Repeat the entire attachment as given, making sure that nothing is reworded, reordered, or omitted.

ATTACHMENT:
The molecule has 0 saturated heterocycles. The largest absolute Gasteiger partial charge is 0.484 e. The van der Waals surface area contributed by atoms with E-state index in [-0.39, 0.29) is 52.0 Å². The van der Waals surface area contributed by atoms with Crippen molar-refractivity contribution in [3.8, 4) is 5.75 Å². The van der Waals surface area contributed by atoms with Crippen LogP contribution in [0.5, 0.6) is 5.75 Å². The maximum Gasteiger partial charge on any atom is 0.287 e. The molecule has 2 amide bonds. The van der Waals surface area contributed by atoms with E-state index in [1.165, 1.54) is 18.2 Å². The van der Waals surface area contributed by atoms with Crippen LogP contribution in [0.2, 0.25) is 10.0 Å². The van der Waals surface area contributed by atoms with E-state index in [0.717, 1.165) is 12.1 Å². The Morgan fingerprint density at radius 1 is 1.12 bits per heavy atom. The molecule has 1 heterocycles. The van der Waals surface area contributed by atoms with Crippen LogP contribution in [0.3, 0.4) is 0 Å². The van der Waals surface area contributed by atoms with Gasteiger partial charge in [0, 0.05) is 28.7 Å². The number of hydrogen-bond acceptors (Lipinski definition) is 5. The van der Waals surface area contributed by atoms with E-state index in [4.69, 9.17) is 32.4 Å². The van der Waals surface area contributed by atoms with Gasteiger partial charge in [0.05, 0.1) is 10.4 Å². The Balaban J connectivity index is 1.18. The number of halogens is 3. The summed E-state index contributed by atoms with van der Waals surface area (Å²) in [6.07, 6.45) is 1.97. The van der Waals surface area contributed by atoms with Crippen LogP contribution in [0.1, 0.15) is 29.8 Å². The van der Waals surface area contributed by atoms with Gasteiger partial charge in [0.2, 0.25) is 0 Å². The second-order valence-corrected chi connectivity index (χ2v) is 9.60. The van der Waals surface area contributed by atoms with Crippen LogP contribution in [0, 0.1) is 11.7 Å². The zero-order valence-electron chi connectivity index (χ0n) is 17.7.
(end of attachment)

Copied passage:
The molecule has 0 saturated heterocycles. The largest absolute Gasteiger partial charge is 0.484 e. The van der Waals surface area contributed by atoms with E-state index in [-0.39, 0.29) is 52.0 Å². The van der Waals surface area contributed by atoms with Crippen molar-refractivity contribution in [3.8, 4) is 5.75 Å². The van der Waals surface area contributed by atoms with Crippen LogP contribution in [0.5, 0.6) is 5.75 Å². The maximum Gasteiger partial charge on any atom is 0.287 e. The molecule has 2 amide bonds. The van der Waals surface area contributed by atoms with E-state index in [1.165, 1.54) is 18.2 Å². The van der Waals surface area contributed by atoms with Crippen LogP contribution in [0.2, 0.25) is 10.0 Å². The van der Waals surface area contributed by atoms with E-state index in [0.717, 1.165) is 12.1 Å². The Morgan fingerprint density at radius 1 is 1.12 bits per heavy atom. The molecule has 1 heterocycles. The van der Waals surface area contributed by atoms with Crippen LogP contribution in [0.3, 0.4) is 0 Å². The van der Waals surface area contributed by atoms with Gasteiger partial charge in [0, 0.05) is 28.7 Å². The number of hydrogen-bond acceptors (Lipinski definition) is 5. The van der Waals surface area contributed by atoms with E-state index in [4.69, 9.17) is 32.4 Å². The van der Waals surface area contributed by atoms with Gasteiger partial charge in [0.05, 0.1) is 10.4 Å². The Balaban J connectivity index is 1.18. The number of halogens is 3. The summed E-state index contributed by atoms with van der Waals surface area (Å²) in [6.07, 6.45) is 1.97. The van der Waals surface area contributed by atoms with Crippen LogP contribution in [0.1, 0.15) is 29.8 Å². The van der Waals surface area contributed by atoms with Gasteiger partial charge in [0.2, 0.25) is 0 Å². The second-order valence-corrected chi connectivity index (χ2v) is 9.60. The van der Waals surface area contributed by atoms with Crippen LogP contribution in [0, 0.1) is 11.7 Å². The zero-order valence-electron chi connectivity index (χ0n) is 17.7.